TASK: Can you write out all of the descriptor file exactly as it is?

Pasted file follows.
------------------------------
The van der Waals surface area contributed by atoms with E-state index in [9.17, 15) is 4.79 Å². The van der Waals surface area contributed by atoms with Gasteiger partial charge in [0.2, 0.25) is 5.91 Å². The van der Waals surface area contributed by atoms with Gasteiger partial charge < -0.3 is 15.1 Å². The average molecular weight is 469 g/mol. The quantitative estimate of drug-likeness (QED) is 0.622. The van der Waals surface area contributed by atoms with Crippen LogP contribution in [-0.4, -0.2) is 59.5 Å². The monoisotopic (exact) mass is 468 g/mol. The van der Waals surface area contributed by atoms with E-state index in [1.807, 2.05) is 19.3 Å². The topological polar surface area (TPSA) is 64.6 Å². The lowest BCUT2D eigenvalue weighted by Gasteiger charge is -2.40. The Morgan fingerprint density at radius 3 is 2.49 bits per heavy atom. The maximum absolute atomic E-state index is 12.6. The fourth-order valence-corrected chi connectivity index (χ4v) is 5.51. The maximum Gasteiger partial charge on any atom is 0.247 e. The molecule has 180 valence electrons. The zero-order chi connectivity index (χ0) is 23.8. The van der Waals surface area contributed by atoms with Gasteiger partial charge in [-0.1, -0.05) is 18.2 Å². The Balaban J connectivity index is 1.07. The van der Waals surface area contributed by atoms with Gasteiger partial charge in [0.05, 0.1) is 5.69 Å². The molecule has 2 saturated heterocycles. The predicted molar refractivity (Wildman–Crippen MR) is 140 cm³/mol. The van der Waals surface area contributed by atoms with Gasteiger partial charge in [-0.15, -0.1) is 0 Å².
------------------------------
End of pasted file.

The van der Waals surface area contributed by atoms with E-state index in [9.17, 15) is 4.79 Å². The van der Waals surface area contributed by atoms with Gasteiger partial charge in [0.2, 0.25) is 5.91 Å². The van der Waals surface area contributed by atoms with Gasteiger partial charge < -0.3 is 15.1 Å². The average molecular weight is 469 g/mol. The quantitative estimate of drug-likeness (QED) is 0.622. The van der Waals surface area contributed by atoms with Crippen LogP contribution in [-0.4, -0.2) is 59.5 Å². The monoisotopic (exact) mass is 468 g/mol. The van der Waals surface area contributed by atoms with E-state index in [1.807, 2.05) is 19.3 Å². The topological polar surface area (TPSA) is 64.6 Å². The lowest BCUT2D eigenvalue weighted by Gasteiger charge is -2.40. The Morgan fingerprint density at radius 3 is 2.49 bits per heavy atom. The maximum absolute atomic E-state index is 12.6. The fourth-order valence-corrected chi connectivity index (χ4v) is 5.51. The maximum Gasteiger partial charge on any atom is 0.247 e. The molecule has 180 valence electrons. The zero-order chi connectivity index (χ0) is 23.8. The van der Waals surface area contributed by atoms with Gasteiger partial charge in [-0.1, -0.05) is 18.2 Å². The Balaban J connectivity index is 1.07. The van der Waals surface area contributed by atoms with Gasteiger partial charge in [0.05, 0.1) is 5.69 Å². The molecule has 2 saturated heterocycles. The predicted molar refractivity (Wildman–Crippen MR) is 140 cm³/mol. The van der Waals surface area contributed by atoms with Gasteiger partial charge in [-0.15, -0.1) is 0 Å².